some security practice hypotheses

I’m not sure if I jotted these notes down here or not, but wanted to move these from a napkin to something more permanent.

What is the hardest part of security? My thought: Telling someone they’re doing it wrong when they don’t know how to do it right, and you can’t explain it properly. The more technical, the worse it is?

Two examples: First, someone makes a request that is just kinda dumb and gets denied. They come back with, “Why?” And you have to figure out why the value of saying no is higher than the value of just doing it, or what it would cost to accomplish the request while maintaining security and administrative efficiency. (i.e. You want *what* installed on the web server?!) This can be highly frustrating in a non-rigid environment. It’s also the source of quite a lot of security bullshitting.

Second, a codemonkey makes poor code and you point it out. Codemonkey asks how it should be done. If you’re going to point it out, I’d really kinda hope for some specific guidance appropriate to the tech level of your audience. This brings up the pseudo-rhetorical question: Should you be pointing out poor code if you don’t know how to give suggestions on fixing it? (Answer: depends. On one hand, don’t be a dick. On the other, anyone should be able to point our security issues, otherwise people wouldn’t point them out! It’s extremely nice when someone *can* help those with questions, though, with actionable answers beyond just “go read OWASP.”)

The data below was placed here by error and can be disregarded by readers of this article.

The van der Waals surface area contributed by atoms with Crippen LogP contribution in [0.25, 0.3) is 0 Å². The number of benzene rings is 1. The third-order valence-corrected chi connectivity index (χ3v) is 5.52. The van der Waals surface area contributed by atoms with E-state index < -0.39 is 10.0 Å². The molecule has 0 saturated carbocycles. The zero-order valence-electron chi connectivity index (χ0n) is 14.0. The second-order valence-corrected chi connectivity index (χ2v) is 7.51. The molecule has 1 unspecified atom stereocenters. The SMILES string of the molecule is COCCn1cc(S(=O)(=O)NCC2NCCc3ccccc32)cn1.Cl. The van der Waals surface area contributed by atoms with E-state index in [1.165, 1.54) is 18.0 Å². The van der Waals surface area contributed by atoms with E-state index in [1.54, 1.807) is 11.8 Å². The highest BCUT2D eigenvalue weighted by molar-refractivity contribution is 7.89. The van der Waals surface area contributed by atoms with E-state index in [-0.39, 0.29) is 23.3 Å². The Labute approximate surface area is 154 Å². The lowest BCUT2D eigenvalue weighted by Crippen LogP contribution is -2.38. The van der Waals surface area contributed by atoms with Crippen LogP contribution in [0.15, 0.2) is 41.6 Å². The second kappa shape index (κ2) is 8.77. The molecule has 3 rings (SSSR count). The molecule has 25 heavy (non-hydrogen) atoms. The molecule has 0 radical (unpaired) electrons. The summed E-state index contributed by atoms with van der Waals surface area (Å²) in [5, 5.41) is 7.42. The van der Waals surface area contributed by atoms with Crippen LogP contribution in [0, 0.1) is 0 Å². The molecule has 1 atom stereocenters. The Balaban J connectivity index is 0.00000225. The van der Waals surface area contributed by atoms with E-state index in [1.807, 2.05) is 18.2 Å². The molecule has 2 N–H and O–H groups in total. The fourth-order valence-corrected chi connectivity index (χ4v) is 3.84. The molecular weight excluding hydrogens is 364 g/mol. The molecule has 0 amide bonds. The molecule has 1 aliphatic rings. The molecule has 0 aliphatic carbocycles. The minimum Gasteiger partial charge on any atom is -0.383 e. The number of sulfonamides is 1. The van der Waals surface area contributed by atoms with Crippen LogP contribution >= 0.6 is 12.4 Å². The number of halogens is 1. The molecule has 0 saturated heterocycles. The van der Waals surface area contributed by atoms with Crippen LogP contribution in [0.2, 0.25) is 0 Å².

And here’s a hypothesis: You’re not doing security if you’re not breaking things, i.e. pushing boundaries. Follow-up: Security pursuit breaks things unless you have expert knowledge and experience.